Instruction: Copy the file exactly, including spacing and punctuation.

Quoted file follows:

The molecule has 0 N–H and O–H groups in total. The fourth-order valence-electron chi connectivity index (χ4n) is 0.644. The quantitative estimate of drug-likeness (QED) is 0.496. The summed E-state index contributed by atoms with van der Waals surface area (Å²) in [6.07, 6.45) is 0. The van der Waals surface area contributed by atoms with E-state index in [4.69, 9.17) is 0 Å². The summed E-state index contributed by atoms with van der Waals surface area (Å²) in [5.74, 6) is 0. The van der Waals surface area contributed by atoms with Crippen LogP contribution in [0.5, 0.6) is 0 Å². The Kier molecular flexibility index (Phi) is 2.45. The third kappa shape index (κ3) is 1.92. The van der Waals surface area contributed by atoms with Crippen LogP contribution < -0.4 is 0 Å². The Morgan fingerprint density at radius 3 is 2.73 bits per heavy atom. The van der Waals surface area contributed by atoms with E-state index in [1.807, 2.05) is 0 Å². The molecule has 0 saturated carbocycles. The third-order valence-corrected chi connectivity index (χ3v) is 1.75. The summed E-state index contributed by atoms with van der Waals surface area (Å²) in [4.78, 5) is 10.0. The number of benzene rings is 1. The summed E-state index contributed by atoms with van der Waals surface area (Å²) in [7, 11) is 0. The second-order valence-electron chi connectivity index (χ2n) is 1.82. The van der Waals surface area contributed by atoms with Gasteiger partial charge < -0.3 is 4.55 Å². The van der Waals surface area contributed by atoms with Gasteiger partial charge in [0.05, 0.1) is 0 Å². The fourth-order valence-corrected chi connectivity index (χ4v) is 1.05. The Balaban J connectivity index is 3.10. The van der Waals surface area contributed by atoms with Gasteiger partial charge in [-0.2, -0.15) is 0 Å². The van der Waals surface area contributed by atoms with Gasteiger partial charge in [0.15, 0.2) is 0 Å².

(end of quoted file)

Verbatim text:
The molecule has 0 N–H and O–H groups in total. The fourth-order valence-electron chi connectivity index (χ4n) is 0.644. The quantitative estimate of drug-likeness (QED) is 0.496. The summed E-state index contributed by atoms with van der Waals surface area (Å²) in [6.07, 6.45) is 0. The van der Waals surface area contributed by atoms with E-state index in [4.69, 9.17) is 0 Å². The summed E-state index contributed by atoms with van der Waals surface area (Å²) in [5.74, 6) is 0. The van der Waals surface area contributed by atoms with Crippen LogP contribution in [0.5, 0.6) is 0 Å². The Kier molecular flexibility index (Phi) is 2.45. The third kappa shape index (κ3) is 1.92. The van der Waals surface area contributed by atoms with Crippen LogP contribution < -0.4 is 0 Å². The Morgan fingerprint density at radius 3 is 2.73 bits per heavy atom. The van der Waals surface area contributed by atoms with E-state index in [1.807, 2.05) is 0 Å². The molecule has 0 saturated carbocycles. The third-order valence-corrected chi connectivity index (χ3v) is 1.75. The summed E-state index contributed by atoms with van der Waals surface area (Å²) in [4.78, 5) is 10.0. The number of benzene rings is 1. The summed E-state index contributed by atoms with van der Waals surface area (Å²) in [7, 11) is 0. The second-order valence-electron chi connectivity index (χ2n) is 1.82. The van der Waals surface area contributed by atoms with Gasteiger partial charge < -0.3 is 4.55 Å². The van der Waals surface area contributed by atoms with Gasteiger partial charge in [0.05, 0.1) is 0 Å². The fourth-order valence-corrected chi connectivity index (χ4v) is 1.05. The Balaban J connectivity index is 3.10. The van der Waals surface area contributed by atoms with Gasteiger partial charge in [-0.2, -0.15) is 0 Å². The van der Waals surface area contributed by atoms with Gasteiger partial charge in [0.15, 0.2) is 0 Å².